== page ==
BIG-TIME boxing returned for the first time in three months as Top Rank staged a behind-closed-doors event at the MGM Grand Conference Center. Headlining the sport’s first show in Las Vegas since February 28 was the reigning WBO featherweight champion, Shakur Stevenson. Heavily touted as a potential pound-for-pound king of the future, the unbeaten American had been scheduled to make the initial defence of his world title back on March 14, but the coronavirus pandemic, and subsequent sporting shutdown, put paid to those plans.
Boxing in a rust-shedding 10-rounder up at super-featherweight, Stevenson’s opponent was Felix Caraballo – an unheralded Puerto Rican who works full-time at a supermarket warehouse. Prior to this bout, the man from Mayaguez had fought exclusively in his homeland.
The underdog attempted to press Stevenson in the opener, yet he was unable to catch up with the elusive 22-year-old. Nimbly bouncing around on his toes, the speedy Shakur pumped out sharp southpaw one-twos mixed with fierce bursts of punches. With just under a minute left in the round, the Newark native struck Caraballo with a left to the waistline, followed by a right up top and a further right to the ribs. The final blow caused the visitor to spin away and sink to one knee, leading referee Tony Weeks to issue a count.
In the second session, a rasping right hook wobbled Caraballo’s legs. Despite being faced with an array of accurate, quick-fire combinations, the game 33-year-old stubbornly maintained his forward march. Finding the target with ease, Stevenson continued to sit down on his shots in the third.
After softening Caraballo up with stiff jabs and educated body work in round four, Stevenson displayed fine footwork in the fifth to make him miss. Repeatedly punishing Caraballo’s mistakes, Stevenson scored with a jarring right uppercut on the inside, before unleashing a vicious four-punch salvo, punctuated by a lashing left cross.
Following a right hand downstairs that strayed low in the sixth, Caraballo was given time to recuperate by the official. Stevenson soon found his range, however, as a perfectly placed left hook to the liver dropped Caraballo down to all fours. The contest was immediately terminated at 1-31.
In his post-fight interview, Stevenson was asked what his thoughts were on the comparisons that people have made between himself and the former P4P supremo, Floyd Mayweather.
“We’re two different fighters,” Stevenson said. “I feel like we’ve got two different styles. I’ve got my own style. I’ve stolen a couple of things from his game. I’ve stolen stuff from Pernell Whitaker, Terence Crawford, Andre Ward. I’ve stolen stuff from a lot of guys – it’s not just Floyd that I try to put in my game. I appreciate the comparison because it’s a huge compliment, but I’m still my own fighter. I’m the first Shakur Stevenson.”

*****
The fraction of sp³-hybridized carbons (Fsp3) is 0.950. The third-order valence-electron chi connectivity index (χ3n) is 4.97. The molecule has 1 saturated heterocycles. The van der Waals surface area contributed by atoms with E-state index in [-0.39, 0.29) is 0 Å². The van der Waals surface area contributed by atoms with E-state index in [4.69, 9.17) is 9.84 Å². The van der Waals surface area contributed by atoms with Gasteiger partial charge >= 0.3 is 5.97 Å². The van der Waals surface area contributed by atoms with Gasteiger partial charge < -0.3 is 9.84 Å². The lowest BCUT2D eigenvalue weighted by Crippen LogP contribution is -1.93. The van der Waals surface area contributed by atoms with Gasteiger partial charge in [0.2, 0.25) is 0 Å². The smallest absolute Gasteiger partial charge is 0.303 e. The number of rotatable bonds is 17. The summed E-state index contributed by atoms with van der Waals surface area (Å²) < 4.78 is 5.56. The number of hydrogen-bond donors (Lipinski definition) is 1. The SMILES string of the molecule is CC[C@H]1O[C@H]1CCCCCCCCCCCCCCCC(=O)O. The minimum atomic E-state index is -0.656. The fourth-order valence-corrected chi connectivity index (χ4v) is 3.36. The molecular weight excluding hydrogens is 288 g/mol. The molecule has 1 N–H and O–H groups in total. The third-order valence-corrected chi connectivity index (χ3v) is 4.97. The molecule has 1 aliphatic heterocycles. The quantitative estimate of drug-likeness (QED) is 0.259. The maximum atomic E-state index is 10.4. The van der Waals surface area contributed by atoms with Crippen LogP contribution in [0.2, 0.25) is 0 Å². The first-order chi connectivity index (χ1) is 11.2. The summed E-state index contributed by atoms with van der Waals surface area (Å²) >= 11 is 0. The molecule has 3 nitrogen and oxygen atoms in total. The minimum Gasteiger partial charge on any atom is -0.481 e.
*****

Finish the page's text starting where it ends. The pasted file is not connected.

In action on the undercard was the boxer who defeated Stevenson in the final of the 2016 Olympic Games – classy Cuban Robeisy Ramirez. The Gulfport, Florida-based portsider, who also grabbed a gold medal at the 2012 Olympics, made short work of 25-year-old Dominican Yeuri Andujar in a scheduled six-round featherweight clash.
Ramirez floored the outgunned Andujar with a left uppercut-left hook combo, then ended matters by sending the San Cristobal resident to the canvas again with a booming left. The finish came after just 54 seconds. Mr Weeks officiated.
Since shockingly losing on his pro debut in August last year, Ramirez has won three fights on the spin – all via the early route. After his latest win, the 26-year-old revealed that he has “been working on the fundamentals of becoming a true professional fighter.”
The Verdict It is good to see boxing back on our screens, albeit in unusual circumstances.
Shakur Stevenson (130lbs), 14-0 (8), w rsf 6 Felix Caraballo (130lbs), 13-2-2 (9); Robeisy Ramirez (126lbs), 3-1 (3), w rsf 1 Yeuri Andujar (125 1/2lbs), 5-4 (3); Guido Vianello (239 1/4lbs), 7-0 (7), w rsf 1 Don Haynesworth (294 1/2lbs), 16-4-1 (14); Jared Anderson (236 1/2lbs), 4-0 (4), w rsf 3 Johnnie Langston (218 1/4lbs), 8-3 (3); Quatavious Cash (160 1/2lbs), 12-2 (7), w td 6 Calvin Metcalf (158 1/4lbs), 10-4-1 (3).